People will have an opportunity to discover the province’s past by participating in a public dig on the Museum of Industry’s foundry site in Stellarton, Pictou Co. on Sept. 10 and 11.
“Participants of all ages will be able to join in the dig to help us find artifacts and features,” said Laura deBoer, lead archaeologist. “It’s a very hands-on way to get involved in the history that belongs to all of us as Nova Scotians.”
In partnership with Industrial Heritage Nova Scotia, the museum will uncover the ruins of the foundry over the two days. Under the supervision of archaeologists and with industrial historians on hand to tell the story of the site, the search is on for items from the early 1800s, and more evidence of the foundry building.
“We are a national historic site because of early coal mining here and its importance to Canada’s development,” said Debra McNabb, museum director. “The foundry was a key part of this history.”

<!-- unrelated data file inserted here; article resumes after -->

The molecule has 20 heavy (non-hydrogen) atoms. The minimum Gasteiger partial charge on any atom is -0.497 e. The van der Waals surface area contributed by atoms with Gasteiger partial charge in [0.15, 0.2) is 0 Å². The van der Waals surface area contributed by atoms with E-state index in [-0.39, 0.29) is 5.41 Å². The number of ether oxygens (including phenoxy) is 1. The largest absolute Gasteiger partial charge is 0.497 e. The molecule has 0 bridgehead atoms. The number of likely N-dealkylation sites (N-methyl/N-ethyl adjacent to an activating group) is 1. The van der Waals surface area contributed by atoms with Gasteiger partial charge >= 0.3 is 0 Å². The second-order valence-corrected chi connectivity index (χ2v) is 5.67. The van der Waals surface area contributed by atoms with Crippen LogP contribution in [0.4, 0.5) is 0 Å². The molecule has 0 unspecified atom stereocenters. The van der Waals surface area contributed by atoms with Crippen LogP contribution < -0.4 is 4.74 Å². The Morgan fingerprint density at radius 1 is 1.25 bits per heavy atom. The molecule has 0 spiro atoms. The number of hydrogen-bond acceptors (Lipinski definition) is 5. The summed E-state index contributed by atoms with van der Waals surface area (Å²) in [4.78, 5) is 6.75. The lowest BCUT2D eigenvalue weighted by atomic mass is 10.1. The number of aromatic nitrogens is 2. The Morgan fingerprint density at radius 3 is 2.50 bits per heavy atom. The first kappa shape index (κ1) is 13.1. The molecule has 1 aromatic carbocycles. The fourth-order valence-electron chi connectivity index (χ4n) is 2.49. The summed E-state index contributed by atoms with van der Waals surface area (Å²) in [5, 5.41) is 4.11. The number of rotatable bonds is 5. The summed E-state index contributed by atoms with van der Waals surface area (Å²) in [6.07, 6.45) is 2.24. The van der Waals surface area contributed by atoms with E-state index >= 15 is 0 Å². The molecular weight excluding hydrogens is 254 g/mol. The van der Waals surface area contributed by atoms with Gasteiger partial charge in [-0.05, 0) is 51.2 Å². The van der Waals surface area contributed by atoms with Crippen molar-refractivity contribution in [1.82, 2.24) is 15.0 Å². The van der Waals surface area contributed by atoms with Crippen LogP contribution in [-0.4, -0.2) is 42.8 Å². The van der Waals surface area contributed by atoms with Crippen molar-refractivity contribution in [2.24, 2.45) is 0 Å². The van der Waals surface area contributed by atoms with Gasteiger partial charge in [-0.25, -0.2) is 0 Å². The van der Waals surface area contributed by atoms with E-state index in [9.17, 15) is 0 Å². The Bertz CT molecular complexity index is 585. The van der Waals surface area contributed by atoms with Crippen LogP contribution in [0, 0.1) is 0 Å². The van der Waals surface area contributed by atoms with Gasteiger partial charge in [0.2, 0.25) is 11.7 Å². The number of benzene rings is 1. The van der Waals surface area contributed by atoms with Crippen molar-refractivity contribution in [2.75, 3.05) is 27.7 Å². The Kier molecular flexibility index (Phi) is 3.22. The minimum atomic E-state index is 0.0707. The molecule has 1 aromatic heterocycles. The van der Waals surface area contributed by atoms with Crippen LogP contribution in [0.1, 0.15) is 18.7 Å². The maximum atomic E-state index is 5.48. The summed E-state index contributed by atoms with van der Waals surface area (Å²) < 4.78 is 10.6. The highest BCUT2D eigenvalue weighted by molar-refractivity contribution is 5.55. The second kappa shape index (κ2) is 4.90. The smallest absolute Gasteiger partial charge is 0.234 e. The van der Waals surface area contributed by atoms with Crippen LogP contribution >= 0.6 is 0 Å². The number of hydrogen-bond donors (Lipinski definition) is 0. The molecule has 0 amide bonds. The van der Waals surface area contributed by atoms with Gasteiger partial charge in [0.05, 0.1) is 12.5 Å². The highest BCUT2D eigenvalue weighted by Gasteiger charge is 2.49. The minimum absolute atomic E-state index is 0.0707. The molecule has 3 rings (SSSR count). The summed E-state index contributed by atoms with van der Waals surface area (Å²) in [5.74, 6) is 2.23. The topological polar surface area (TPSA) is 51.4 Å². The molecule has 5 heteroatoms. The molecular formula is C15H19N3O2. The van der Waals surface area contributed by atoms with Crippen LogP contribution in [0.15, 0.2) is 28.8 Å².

Beginning in 1827, the foundry was the beating heart of the earliest large-scale coal mine in Nova Scotia. The technology of working with iron was brought from England to the site to make the items needed to operate a coal mine and to support the miners who lived there.
“The opening of the General Mining Association’s foundry and metal working shop in Stellarton in 1827 began the industrial revolution in Nova Scotia, and had an enormous influence on the next 100 years”, said David Rollinson, chair of Industrial Heritage Nova Scotia. “The dig and the artifacts produced will provide us with a visible link to the site and help us interpret this unique history.”
The digs are free and will start each day at 9 a.m. and 1 p.m. at the foundry site, 147 North Foord St. Registration is limited. To register, contact the museum at 902-755-5425 or firstname.lastname@example.org. Children under 12 must be accompanied by an adult. Observers are welcome.
For more information, visit https://museumofindustry.novascotia.ca/ .